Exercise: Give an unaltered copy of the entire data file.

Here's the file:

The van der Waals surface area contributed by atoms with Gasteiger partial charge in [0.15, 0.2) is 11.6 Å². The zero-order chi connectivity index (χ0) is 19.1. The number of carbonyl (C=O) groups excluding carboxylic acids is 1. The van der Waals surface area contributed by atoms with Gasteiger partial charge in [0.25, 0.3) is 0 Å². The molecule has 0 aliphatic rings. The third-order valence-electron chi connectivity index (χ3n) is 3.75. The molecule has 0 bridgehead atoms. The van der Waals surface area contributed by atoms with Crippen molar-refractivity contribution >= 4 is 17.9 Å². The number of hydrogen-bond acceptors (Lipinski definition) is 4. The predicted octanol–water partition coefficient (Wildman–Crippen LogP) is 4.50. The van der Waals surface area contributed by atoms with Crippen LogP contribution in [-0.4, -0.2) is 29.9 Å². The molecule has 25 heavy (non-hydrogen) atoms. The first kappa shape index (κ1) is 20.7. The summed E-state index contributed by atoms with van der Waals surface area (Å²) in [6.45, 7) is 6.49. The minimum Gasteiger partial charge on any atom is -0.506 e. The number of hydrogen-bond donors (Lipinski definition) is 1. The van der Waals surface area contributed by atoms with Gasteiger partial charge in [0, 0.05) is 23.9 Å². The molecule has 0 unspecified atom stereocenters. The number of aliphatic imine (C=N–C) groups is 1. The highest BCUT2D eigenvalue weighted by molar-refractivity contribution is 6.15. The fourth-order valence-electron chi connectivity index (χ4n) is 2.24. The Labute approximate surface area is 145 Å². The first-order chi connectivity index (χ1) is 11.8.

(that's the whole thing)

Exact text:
The van der Waals surface area contributed by atoms with Gasteiger partial charge in [0.15, 0.2) is 11.6 Å². The zero-order chi connectivity index (χ0) is 19.1. The number of carbonyl (C=O) groups excluding carboxylic acids is 1. The van der Waals surface area contributed by atoms with Gasteiger partial charge in [0.25, 0.3) is 0 Å². The molecule has 0 aliphatic rings. The third-order valence-electron chi connectivity index (χ3n) is 3.75. The molecule has 0 bridgehead atoms. The van der Waals surface area contributed by atoms with Crippen molar-refractivity contribution >= 4 is 17.9 Å². The number of hydrogen-bond acceptors (Lipinski definition) is 4. The predicted octanol–water partition coefficient (Wildman–Crippen LogP) is 4.50. The van der Waals surface area contributed by atoms with Crippen LogP contribution in [-0.4, -0.2) is 29.9 Å². The molecule has 25 heavy (non-hydrogen) atoms. The first kappa shape index (κ1) is 20.7. The summed E-state index contributed by atoms with van der Waals surface area (Å²) in [6.45, 7) is 6.49. The minimum Gasteiger partial charge on any atom is -0.506 e. The number of hydrogen-bond donors (Lipinski definition) is 1. The van der Waals surface area contributed by atoms with Gasteiger partial charge in [0, 0.05) is 23.9 Å². The molecule has 0 unspecified atom stereocenters. The number of aliphatic imine (C=N–C) groups is 1. The highest BCUT2D eigenvalue weighted by molar-refractivity contribution is 6.15. The fourth-order valence-electron chi connectivity index (χ4n) is 2.24. The Labute approximate surface area is 145 Å². The first-order chi connectivity index (χ1) is 11.8.